Journal Article

Bone mineral density directly correlates with elevated serum leptin in haemodialysis patients

Abderrahmane Ghazali, Franck Grados, Roxana Oprisiu, Delia Bunea, Philippe Morinière, Najeh El Esper, Isabelle El Esper, Michel Brazier, Jean Claude Souberbielle, Albert Fournier and Thierry Thomas

in Nephrology Dialysis Transplantation

Published on behalf of European Renal Association - European Dialysis and Transplant Assoc

Volume 18, issue 9, pages 1882-1890
Published in print September 2003 | ISSN: 0931-0509
Published online September 2003 | e-ISSN: 1460-2385 | DOI: http://dx.doi.org/10.1093/ndt/gfg268
Bone mineral density directly correlates with elevated serum leptin in haemodialysis patients

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Background. Experimentally, leptin has a positive effect on bone mass when infused intravenously, but a negative one after intracerebroventricular administration. Renal failure increases its serum level above the concentration beyond which its transport to the brain may be saturated. Thus, we tested, in a chronic haemodialysis population, the hypothesis of a positive relationship between serum leptin and bone mineral density (BMD) when serum levels are above this threshold.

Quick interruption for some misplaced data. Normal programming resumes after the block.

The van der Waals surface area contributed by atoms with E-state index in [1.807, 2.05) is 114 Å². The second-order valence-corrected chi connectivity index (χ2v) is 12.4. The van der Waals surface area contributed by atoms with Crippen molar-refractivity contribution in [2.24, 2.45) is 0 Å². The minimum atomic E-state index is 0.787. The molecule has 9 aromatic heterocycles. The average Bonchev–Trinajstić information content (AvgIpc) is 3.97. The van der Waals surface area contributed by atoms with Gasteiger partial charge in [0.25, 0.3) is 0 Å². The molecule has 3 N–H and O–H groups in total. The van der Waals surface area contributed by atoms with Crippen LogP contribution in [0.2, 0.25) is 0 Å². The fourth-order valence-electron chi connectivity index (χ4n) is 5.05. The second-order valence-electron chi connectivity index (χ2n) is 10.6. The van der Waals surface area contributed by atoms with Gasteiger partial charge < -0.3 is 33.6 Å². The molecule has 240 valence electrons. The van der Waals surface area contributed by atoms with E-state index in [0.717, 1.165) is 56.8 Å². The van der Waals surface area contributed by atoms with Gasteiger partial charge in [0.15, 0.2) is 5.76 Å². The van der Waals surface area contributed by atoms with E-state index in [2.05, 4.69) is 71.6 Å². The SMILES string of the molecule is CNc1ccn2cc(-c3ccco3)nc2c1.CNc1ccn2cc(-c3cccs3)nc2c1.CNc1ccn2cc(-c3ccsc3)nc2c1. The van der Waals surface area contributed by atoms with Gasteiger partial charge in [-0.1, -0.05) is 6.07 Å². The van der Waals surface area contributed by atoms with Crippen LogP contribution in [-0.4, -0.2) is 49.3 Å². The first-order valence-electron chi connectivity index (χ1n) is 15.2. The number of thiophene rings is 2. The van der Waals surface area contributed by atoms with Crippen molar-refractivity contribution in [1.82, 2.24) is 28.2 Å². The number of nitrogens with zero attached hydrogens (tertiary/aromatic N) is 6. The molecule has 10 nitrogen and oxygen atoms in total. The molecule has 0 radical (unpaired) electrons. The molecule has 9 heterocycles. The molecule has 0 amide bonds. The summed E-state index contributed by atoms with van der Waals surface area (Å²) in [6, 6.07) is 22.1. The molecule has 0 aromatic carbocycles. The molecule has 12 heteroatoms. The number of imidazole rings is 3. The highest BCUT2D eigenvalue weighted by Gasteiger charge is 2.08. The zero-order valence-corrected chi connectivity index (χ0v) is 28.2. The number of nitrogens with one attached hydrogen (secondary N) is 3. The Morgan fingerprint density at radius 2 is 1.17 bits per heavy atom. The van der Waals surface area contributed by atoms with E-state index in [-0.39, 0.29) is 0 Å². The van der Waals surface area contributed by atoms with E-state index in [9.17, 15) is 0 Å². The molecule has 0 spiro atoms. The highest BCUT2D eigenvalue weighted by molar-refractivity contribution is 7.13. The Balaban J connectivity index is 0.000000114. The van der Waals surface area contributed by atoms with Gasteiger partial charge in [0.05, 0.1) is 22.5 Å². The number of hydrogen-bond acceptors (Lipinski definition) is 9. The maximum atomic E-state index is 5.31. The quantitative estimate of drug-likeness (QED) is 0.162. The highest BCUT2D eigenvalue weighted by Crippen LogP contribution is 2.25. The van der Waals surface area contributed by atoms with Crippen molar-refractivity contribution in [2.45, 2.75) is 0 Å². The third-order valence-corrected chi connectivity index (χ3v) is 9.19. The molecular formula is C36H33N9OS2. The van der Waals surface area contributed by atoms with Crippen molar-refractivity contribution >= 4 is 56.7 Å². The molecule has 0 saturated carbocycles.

Methods. Serum leptin (using a two-site RIA), and BMD at the femoral neck, midshaft, and ultradistal radius, as measured by DEXA, were assessed in 17 female and 16 male chronic dialysis patients, with comparable calcium and phosphate metabolism, age and dialysis duration.

Results. Polynomial regression analysis showed a U-shaped correlation between BMD Z-score, with an inflexion point, which may correspond to the concentration threshold at which leptin blood–brain carrier is saturated. Linear regression analysis showed no correlation between BMD and serum leptin levels below these points but a significant positive correlation between BMD at the two radius sites and leptin levels above these points. The correlation remained significant after adjustment for BMI, serum PTH and duration of dialysis. Leptin levels were twice as high in female patients and associated with higher BMD Z-scores close to zero.

Conclusions. This study suggests a bone-sparing effect of serum leptin in haemodialysis patients only when the serum levels of leptin were higher than the presumed threshold of blood–brain transport saturation. Higher leptin levels in post-menopausal female haemodialysis patients than in male patients may account for their slower bone loss with ageing.

Keywords: blood–brain barrier; bone mineral density; haemodialysis; leptin; sex dimorphism

Journal Article.  5065 words.  Illustrated.

Subjects: Nephrology

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